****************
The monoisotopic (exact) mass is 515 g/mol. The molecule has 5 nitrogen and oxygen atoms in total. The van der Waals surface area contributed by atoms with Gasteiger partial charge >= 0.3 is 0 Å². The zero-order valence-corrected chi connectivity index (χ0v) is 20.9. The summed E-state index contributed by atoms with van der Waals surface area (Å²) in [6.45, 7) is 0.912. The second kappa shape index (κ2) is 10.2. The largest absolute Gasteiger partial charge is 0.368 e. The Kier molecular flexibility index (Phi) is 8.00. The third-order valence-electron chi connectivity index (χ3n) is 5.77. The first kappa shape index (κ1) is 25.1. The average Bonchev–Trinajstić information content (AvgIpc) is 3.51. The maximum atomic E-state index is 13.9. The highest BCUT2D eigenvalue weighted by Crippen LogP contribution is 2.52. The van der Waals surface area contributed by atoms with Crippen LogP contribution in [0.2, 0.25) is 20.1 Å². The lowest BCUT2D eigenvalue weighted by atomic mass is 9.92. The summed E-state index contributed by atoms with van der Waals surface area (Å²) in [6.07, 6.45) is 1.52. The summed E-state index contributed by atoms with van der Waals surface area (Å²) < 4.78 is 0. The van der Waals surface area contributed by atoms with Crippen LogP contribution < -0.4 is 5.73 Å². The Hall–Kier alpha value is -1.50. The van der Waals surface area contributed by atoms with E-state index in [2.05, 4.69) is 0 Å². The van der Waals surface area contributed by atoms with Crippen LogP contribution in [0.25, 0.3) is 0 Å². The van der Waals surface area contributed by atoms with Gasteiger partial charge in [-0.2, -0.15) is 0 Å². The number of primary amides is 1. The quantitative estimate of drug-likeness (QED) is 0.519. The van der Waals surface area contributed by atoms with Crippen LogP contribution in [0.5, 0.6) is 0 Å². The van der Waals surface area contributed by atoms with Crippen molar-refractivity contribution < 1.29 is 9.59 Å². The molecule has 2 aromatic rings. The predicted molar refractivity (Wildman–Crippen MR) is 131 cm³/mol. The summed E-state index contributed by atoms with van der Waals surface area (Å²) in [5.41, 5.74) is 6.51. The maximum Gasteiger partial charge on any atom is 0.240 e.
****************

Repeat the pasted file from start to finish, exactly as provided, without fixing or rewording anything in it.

The monoisotopic (exact) mass is 515 g/mol. The molecule has 5 nitrogen and oxygen atoms in total. The van der Waals surface area contributed by atoms with Gasteiger partial charge >= 0.3 is 0 Å². The zero-order valence-corrected chi connectivity index (χ0v) is 20.9. The summed E-state index contributed by atoms with van der Waals surface area (Å²) in [6.45, 7) is 0.912. The second kappa shape index (κ2) is 10.2. The largest absolute Gasteiger partial charge is 0.368 e. The Kier molecular flexibility index (Phi) is 8.00. The third-order valence-electron chi connectivity index (χ3n) is 5.77. The first kappa shape index (κ1) is 25.1. The average Bonchev–Trinajstić information content (AvgIpc) is 3.51. The maximum atomic E-state index is 13.9. The highest BCUT2D eigenvalue weighted by Crippen LogP contribution is 2.52. The van der Waals surface area contributed by atoms with Crippen LogP contribution in [0.2, 0.25) is 20.1 Å². The lowest BCUT2D eigenvalue weighted by atomic mass is 9.92. The summed E-state index contributed by atoms with van der Waals surface area (Å²) in [6.07, 6.45) is 1.52. The summed E-state index contributed by atoms with van der Waals surface area (Å²) < 4.78 is 0. The van der Waals surface area contributed by atoms with Crippen LogP contribution < -0.4 is 5.73 Å². The Hall–Kier alpha value is -1.50. The van der Waals surface area contributed by atoms with E-state index in [2.05, 4.69) is 0 Å². The van der Waals surface area contributed by atoms with Crippen LogP contribution in [0.25, 0.3) is 0 Å². The van der Waals surface area contributed by atoms with Gasteiger partial charge in [-0.2, -0.15) is 0 Å². The number of primary amides is 1. The quantitative estimate of drug-likeness (QED) is 0.519. The van der Waals surface area contributed by atoms with Crippen LogP contribution in [0.5, 0.6) is 0 Å². The van der Waals surface area contributed by atoms with Crippen molar-refractivity contribution < 1.29 is 9.59 Å². The molecule has 2 aromatic rings. The predicted molar refractivity (Wildman–Crippen MR) is 131 cm³/mol. The summed E-state index contributed by atoms with van der Waals surface area (Å²) in [5.41, 5.74) is 6.51. The maximum Gasteiger partial charge on any atom is 0.240 e.